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calendar   Tuesday - February 05, 2013

Combination Challenge #68

This, like the last one, is from chapter 2 of Combination Challenge. The tactical motif is the pin. You have to either make use of the pin, or break a pin.

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Black to move

Graphics courtesy of Exachess

I’m gonna call this one for KGrupa, who at least came up with the correct plan and ending.

1. … Kh7!
2. Be1 Kh6
3. Bc3 Kh5
4. Be1 Kg4
5. Bc3 hxg2+
6. Rxg2 Kh3
7. Be1 Bxg2#


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Posted by Christopher   United States  on 02/05/2013 at 03:10 AM   
Filed Under: • CHESS •  
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calendar   Thursday - January 31, 2013

Combination Challenge #67

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Black to move

Wes got this one.

1 … Qxg3+
2. Kxg3 gxf6

The book stopped there Wes.


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Posted by Christopher   United States  on 01/31/2013 at 02:05 AM   
Filed Under: • CHESS •  
Comments (9) Trackbacks(0)  Permalink •  

calendar   Friday - November 02, 2012

E11: anonymous, England 1962

Oh, this one is tougher than the last one. Really is a shame we don’t know who played this… White deserves recognition for his checkmate. (yes, that’s a hint that’s NOT in the book.)

11th exercise from Your Move by Yakov Neishtadt.

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WHITE TO MOVE

Graphics courtesy of Exachess


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Posted by Christopher   United States  on 11/02/2012 at 04:24 AM   
Filed Under: • CHESS •  
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calendar   Tuesday - October 30, 2012

E10: Ivanov–Sveshnikov, Chelyabinsk 1973

Tenth exercise from Your Move by Yakov Neishtadt.

image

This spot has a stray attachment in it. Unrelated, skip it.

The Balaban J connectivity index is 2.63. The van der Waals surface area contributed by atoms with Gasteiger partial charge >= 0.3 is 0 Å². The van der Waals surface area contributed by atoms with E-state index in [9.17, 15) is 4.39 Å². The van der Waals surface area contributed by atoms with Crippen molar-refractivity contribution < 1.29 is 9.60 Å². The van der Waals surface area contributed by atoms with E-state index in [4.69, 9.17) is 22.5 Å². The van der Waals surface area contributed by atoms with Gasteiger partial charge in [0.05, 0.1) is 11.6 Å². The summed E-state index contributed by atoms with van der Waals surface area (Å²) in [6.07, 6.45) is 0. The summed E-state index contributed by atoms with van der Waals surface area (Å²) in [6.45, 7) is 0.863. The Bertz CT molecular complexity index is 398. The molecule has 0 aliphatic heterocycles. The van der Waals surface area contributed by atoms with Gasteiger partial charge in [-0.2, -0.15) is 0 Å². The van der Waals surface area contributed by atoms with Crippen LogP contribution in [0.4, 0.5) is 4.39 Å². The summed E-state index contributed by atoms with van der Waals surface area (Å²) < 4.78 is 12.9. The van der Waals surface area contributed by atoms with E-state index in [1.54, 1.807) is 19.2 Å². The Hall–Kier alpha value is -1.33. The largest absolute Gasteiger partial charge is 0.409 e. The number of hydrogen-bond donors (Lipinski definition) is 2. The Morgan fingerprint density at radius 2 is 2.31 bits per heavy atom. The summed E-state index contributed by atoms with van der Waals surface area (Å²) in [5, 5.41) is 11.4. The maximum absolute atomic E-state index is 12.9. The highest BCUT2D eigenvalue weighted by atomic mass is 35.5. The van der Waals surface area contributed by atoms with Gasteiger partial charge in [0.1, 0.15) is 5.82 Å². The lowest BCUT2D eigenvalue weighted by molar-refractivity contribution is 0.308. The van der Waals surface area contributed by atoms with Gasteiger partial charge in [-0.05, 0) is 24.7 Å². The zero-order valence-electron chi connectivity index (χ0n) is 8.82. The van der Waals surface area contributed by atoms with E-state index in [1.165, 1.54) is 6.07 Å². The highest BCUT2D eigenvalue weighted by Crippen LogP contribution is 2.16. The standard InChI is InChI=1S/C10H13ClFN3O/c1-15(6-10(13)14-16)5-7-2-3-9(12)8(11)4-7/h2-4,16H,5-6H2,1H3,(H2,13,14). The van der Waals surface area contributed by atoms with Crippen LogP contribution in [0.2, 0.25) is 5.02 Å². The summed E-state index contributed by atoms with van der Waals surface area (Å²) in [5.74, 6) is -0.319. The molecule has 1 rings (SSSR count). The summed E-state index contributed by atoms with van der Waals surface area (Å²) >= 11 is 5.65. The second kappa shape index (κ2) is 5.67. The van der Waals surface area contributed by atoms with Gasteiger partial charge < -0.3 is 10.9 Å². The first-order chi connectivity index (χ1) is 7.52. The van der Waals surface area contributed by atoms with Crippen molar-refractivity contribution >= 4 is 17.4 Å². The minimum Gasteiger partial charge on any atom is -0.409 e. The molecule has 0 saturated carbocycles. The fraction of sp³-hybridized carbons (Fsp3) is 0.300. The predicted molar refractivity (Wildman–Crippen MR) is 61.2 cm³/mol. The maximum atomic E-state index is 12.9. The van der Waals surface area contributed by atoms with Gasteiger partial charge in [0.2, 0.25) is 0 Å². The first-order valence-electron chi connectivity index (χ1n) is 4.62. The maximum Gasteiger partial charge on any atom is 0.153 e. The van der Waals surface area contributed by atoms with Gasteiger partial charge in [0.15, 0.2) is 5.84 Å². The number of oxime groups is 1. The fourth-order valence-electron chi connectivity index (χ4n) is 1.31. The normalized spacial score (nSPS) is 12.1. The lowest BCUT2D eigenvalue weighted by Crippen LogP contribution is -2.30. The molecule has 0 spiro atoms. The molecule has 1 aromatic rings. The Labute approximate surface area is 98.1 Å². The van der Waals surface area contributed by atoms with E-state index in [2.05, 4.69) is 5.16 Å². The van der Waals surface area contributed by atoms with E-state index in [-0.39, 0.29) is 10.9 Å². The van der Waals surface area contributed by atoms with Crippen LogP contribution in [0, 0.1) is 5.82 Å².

BLACK TO MOVE

Graphics courtesy of Exachess

I had this ready a week ago and forgot to post it. Sorry.

UPDATE: This was a tough one. Even Wes hasn’t posted after I emailed him a hint. Here’s the answer…

1. … Ra3! (decoying the Queen)
2. Qxa3 Be4+
3. Kf4 Bg2+
4. Kg5 Qxe5+
5. Kg4 Qf5+
6. Kh4 Qh3+
7. Kg5 Qh6+
8. Kg4 f5#


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Posted by Christopher   United States  on 10/30/2012 at 04:38 PM   
Filed Under: • CHESS •  
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calendar   Sunday - October 14, 2012

E8: Alekhine-Naegeli, Bern 1932

Eighth exercise from Your Move by Yakov Neishtadt.

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BLACK TO MOVE

Graphics courtesy of Exachess

UPDATE:

Wes wins bragging rights for finding:

1… f5! after which White is defenceless against the threat 2… Qg3+ 3. Qxg3 Rh5#. Unfortunately the Swiss master Naegeli missed this and the game petered out to a draw.


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Posted by Christopher   United States  on 10/14/2012 at 01:37 AM   
Filed Under: • CHESS •  
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calendar   Saturday - September 29, 2012

E7: Stolz-Pilnik, Saltsjöbaden 1952

Seventh exercise from Your Move by Yakov Neishtadt.

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BLACK TO MOVE

Black accepted the offer of a draw thinking that he had nothing better than perpetual check (1… Rg4+ 2. Kh2 Rh4+). Has he?

Graphics courtesy of Exachess

UPDATE:

I’m certain that Pilnik was short of time, otherwise he’d have found this mate-in-3

1. … Rh3+
2. Kf4 Rf3+
3. Qxf3 Qe5#

Black sacs the Rook so White’s Queen occupies the only escape square for White’s King.


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Posted by Christopher   United States  on 09/29/2012 at 11:26 PM   
Filed Under: • CHESS •  
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calendar   Thursday - September 27, 2012

E6: Khalifman-Elvest, Lvov 1985

Exercise #6 from Your Move by Yakov Neishtadt.

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WHITE TO MOVE

Mate on c2 is threatened and the bishop on c8 is en prise. What should White do?

Graphics courtesy of Exachess

UPDATE:

Since Wes posted a link to the game, (Warning: requires Java.) guess I’ll go ahead and post the answer. Like everyone else, I didn’t see the proper followup to…

1. Bf5! Bxf5
2. Qc7!! …

This is the move we all missed. This is why Khalifman was a World Champion contender. I’d have never found that ‘x-ray’ defense. It’s called ‘x-ray’ because White’s queen protects c2 through the Black queen. If Black takes the queen, White mates with Re8#.